Utah begings using wastewater to track components of the COVID-19 virus in communities...
Dan Bammes

Monitoring COVID-19 virus in Utah through wastewater

SALT LAKE CITY — Utah is monitoring levels of the COVID-19 virus components in sewage at wastewater treatment plants across the state. While it’s a useful early warning system, Utah’s state epidemiologist says it’s just one of the tools they have for monitoring COVID-19 infections in the community. Last year, when the Delta variant showed […]
2 months ago
(A testing site operated by Nomi Health across the street from UDOH headquarters.  Photo: Paul Nels...
Paul Nelson

Federal health officials investigating Utah-based company over COVID-19 testing

A Utah-based company is being investigating for claims of substandard conditions at COVID-19 testing sites.
2 months ago

Sponsored Articles

spend a day at Bear Lake...
Bear Lake Convention and Visitors Bureau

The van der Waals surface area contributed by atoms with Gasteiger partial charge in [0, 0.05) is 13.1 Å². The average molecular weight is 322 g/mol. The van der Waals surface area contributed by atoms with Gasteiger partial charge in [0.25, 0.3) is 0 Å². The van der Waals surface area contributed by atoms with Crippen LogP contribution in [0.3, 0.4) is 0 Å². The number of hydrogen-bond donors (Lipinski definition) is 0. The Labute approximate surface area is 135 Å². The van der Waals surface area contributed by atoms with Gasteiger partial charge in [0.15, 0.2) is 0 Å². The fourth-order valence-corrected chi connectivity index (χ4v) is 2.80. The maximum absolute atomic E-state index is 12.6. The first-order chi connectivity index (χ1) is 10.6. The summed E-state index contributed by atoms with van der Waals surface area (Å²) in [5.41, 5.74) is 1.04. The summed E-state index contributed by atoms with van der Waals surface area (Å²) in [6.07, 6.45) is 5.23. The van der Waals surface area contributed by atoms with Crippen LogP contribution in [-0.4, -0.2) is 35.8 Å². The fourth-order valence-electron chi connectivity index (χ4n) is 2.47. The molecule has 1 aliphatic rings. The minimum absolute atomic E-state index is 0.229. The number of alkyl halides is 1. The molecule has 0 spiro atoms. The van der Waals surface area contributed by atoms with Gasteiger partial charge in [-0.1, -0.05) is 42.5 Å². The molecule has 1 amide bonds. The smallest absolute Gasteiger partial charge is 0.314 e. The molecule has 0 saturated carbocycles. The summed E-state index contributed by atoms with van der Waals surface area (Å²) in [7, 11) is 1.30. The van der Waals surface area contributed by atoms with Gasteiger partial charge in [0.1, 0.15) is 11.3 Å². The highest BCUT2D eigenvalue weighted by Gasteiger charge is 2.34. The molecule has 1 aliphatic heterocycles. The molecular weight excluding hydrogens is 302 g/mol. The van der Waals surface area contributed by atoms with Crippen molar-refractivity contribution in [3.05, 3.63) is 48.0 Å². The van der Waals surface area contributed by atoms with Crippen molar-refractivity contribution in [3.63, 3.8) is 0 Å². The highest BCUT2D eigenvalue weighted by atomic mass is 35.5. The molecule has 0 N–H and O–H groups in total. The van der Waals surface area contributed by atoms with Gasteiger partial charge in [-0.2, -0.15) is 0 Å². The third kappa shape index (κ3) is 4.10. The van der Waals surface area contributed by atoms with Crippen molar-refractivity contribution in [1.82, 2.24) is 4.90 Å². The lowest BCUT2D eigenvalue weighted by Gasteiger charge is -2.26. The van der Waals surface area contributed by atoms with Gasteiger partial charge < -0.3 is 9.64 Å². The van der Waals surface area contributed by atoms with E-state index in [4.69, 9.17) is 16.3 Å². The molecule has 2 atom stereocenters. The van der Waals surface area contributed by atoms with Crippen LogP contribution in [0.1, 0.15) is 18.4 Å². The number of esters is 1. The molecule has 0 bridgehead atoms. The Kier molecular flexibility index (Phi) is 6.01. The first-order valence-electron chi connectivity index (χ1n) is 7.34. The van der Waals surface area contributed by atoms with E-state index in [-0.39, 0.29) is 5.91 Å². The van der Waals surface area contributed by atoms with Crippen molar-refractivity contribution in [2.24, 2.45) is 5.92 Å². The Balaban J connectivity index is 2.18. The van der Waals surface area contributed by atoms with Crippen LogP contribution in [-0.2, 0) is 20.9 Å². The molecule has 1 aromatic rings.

You’ll love spending the day at Bear Lake | How to spend a day at Bear Lake

Bear Lake is a place that needs to be experienced. Spend a day at Bear Lake.
Curb Appeal...
Price's Guaranteed Doors

How to have the best of both worlds for your house | Home security and curb appeal

Protect your home and improve its curb appeal with the latest security solutions like beautiful garage doors and increased security systems.
Prescription opioids can be disposed of during National Prescription Take Back Day...
Know Your Script

Prescription opioid misuse | How to protect your family from the opioid epidemic

Studies have shown that prescription opioid misuse has increased since COVID-19. So what do you need to know about these opioids?

Tax Tuesday: The Most Common Mistakes People Make When Filing Their Taxes

Fortunately, for most average earners, they will not end up owing overpayments received for the Child Tax Credit in 2021.

Tax Tuesday: How will last year’s child tax credits affect you?

Fortunately, for most average earners, they will not end up owing overpayments received for the Child Tax Credit in 2021.

Tax Tuesday: Key Information Before the Filing Deadline

Businesses can receive a credit of up to $5,000 per employee in 2020 and up to $21,000 per employee in 2021.
UDOH is changing prioritization process for COVID-19 symptom treatments